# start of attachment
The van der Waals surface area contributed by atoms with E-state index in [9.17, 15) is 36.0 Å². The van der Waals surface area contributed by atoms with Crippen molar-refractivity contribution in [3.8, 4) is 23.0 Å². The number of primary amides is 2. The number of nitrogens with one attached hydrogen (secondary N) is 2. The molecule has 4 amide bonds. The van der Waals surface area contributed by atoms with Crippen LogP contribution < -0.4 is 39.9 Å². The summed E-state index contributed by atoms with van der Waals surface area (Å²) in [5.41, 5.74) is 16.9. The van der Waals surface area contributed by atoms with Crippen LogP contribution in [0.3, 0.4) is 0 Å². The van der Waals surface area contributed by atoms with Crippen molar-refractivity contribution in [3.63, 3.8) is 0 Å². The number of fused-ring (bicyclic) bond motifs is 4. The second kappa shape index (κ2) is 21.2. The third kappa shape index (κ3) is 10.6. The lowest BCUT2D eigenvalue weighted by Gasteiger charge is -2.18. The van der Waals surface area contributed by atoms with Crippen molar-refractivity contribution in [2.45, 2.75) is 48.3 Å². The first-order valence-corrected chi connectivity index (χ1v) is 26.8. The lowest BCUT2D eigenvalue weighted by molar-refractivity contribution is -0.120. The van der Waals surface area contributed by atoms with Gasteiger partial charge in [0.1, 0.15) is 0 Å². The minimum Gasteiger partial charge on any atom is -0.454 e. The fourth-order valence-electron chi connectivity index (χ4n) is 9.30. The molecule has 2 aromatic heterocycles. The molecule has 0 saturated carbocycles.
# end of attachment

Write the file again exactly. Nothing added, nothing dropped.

The van der Waals surface area contributed by atoms with E-state index in [9.17, 15) is 36.0 Å². The van der Waals surface area contributed by atoms with Crippen molar-refractivity contribution in [3.8, 4) is 23.0 Å². The number of primary amides is 2. The number of nitrogens with one attached hydrogen (secondary N) is 2. The molecule has 4 amide bonds. The van der Waals surface area contributed by atoms with Crippen LogP contribution < -0.4 is 39.9 Å². The summed E-state index contributed by atoms with van der Waals surface area (Å²) in [5.41, 5.74) is 16.9. The van der Waals surface area contributed by atoms with Crippen LogP contribution in [0.3, 0.4) is 0 Å². The van der Waals surface area contributed by atoms with Crippen molar-refractivity contribution in [3.63, 3.8) is 0 Å². The number of fused-ring (bicyclic) bond motifs is 4. The second kappa shape index (κ2) is 21.2. The third kappa shape index (κ3) is 10.6. The lowest BCUT2D eigenvalue weighted by Gasteiger charge is -2.18. The van der Waals surface area contributed by atoms with Crippen molar-refractivity contribution in [2.45, 2.75) is 48.3 Å². The first-order valence-corrected chi connectivity index (χ1v) is 26.8. The lowest BCUT2D eigenvalue weighted by molar-refractivity contribution is -0.120. The van der Waals surface area contributed by atoms with Gasteiger partial charge in [0.1, 0.15) is 0 Å². The minimum Gasteiger partial charge on any atom is -0.454 e. The fourth-order valence-electron chi connectivity index (χ4n) is 9.30. The molecule has 2 aromatic heterocycles. The molecule has 0 saturated carbocycles.